This morning at approximately 9AM local time, four bombs exploded near the center of London -- three in the subway, and another one on a double-decker bus. As of 10AM or so Los Angeles time, nearly 50 dead bodies had been removed from the blast sites, and nearly 1000 people were being treated for injuries, some very serious. While British officials say they don't know for sure who is responsible, a previously unknown group calling itself "The Secret Organization Group of Al-Qa'idah of Jihad Organization in Europe" has claimed responsibility on a website known to be trafficked by terrorists and terrorist sympathizers. A translation from the folks at Wikipedia:
My heart goes out to the people of London, and all of Great Britain, especially those personally affected by the loss of a loved-one or friend. I hope with all my might that the death toll stays relatively low, and that all those injured enjoy a speedy recovery.
That said, let me announce what we are all thinking at this moment: we are not winning the war on terror.
In 2004, terror attacks rose from around 200 (as reported for 2003) to either 651 or 3,192 (according to U.S. government reports), depending upon what you call a "terror attack" (the former number includes only "significant" attacks, and does not include "domestic" attacks, such as those by Chechen rebels against Russian passenger airliners, or Abu Sayyaf rebels against a Philippine ferry). That's either a huge (3+ times) or a gigantic (15+ times) increase in terror attacks year-over-year, despite the nearly $300 billion boondoggle in Iraq which Bush, Cheney and their ilk insist is the main front in their "war on terror." (For those with short memories, the Bush administration initially tried to squash those reports back in April of this year, claiming they were "irrelevant.") Based upon these numbers alone, we are not only not winning the war on terror, we are losing it. Badly.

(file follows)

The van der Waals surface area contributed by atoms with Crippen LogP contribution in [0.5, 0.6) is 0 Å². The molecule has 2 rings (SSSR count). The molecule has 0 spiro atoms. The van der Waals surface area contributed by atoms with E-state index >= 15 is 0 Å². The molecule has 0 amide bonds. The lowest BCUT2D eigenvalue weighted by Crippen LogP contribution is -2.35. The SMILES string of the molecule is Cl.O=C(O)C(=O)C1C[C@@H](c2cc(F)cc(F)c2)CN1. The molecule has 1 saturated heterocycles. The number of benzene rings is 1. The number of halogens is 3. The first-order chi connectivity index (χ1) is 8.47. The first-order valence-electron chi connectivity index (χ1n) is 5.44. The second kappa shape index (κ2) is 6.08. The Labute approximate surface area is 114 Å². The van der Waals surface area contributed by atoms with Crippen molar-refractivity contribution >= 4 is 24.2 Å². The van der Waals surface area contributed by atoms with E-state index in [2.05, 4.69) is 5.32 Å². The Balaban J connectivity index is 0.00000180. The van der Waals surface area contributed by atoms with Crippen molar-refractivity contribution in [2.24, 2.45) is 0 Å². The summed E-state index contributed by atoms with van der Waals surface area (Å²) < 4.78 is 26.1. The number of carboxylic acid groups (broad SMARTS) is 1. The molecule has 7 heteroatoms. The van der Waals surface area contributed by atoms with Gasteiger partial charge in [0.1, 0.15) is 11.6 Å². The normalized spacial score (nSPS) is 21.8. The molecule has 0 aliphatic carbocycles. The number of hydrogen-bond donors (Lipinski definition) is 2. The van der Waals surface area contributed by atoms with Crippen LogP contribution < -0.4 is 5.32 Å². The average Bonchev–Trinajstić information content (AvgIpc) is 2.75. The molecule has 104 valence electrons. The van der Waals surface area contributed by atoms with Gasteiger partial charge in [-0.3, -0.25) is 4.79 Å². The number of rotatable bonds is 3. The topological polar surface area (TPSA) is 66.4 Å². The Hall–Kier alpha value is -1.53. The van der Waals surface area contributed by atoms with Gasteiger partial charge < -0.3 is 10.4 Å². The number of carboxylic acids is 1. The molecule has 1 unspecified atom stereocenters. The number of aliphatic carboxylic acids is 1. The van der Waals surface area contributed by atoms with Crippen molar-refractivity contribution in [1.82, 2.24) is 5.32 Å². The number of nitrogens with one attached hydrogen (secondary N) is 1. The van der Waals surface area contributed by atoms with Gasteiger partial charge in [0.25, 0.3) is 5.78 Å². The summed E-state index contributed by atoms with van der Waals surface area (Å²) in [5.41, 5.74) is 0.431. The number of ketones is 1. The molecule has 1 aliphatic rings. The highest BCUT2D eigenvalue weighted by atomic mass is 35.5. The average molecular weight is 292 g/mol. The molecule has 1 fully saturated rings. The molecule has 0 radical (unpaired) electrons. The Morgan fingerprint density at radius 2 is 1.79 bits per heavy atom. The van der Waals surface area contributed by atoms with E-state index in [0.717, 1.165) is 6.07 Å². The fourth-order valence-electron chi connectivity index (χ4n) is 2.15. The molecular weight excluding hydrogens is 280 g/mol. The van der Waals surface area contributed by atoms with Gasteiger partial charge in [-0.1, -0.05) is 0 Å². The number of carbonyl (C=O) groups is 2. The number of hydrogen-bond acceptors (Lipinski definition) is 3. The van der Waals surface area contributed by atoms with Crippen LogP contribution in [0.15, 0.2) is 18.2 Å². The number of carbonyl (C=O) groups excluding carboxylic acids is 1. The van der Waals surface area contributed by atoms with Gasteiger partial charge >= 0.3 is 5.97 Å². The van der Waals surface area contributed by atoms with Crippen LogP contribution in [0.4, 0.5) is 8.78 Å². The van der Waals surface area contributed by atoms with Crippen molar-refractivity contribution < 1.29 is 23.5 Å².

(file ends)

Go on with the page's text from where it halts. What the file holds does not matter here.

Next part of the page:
So, why are we not winning the war on terror? We've got 130,000 troops in Iraq, thousands in Afghanistan, a new Department of Homeland Security, increased powers for the FBI and CIA, and multiple prisons in Iraq, Afghanistan, Cuba and elsewhere teeming with "terrorists" and "unlawful combatants." We've killed (again, depending upon the source) anywhere from 10,000 to 100,000 Iraqis and Afghans (many of whom were actually shooting at us). How could we not be winning?
The answer is easy: it's because there is no war on terror. How can there be? Terror is an idea, an emotion, not a country or a cohesive group of individuals. We are losing the war on terror for the same reason we in the U.S. are losing the war on drugs, or the war on poverty: you can't kill drugs, or poverty, or terror. And war is about killing, or at least capturing. No matter how many drug dealers you kill or jail, there will always be more, because demand, and prices, are high and we do little or nothing to help people who are addicted. No matter how many people you kick off the welfare rolls, poverty remains, because we refuse to enact real social reform which demands job opportunities with living wages for everyone, and an equal share for all of the social pie. And no matter how many terrorists we kill or jail, there will always be more lining up behind them, because we cannot admit that our wrong-headed foreign policies are part of what create terrorists in the first place.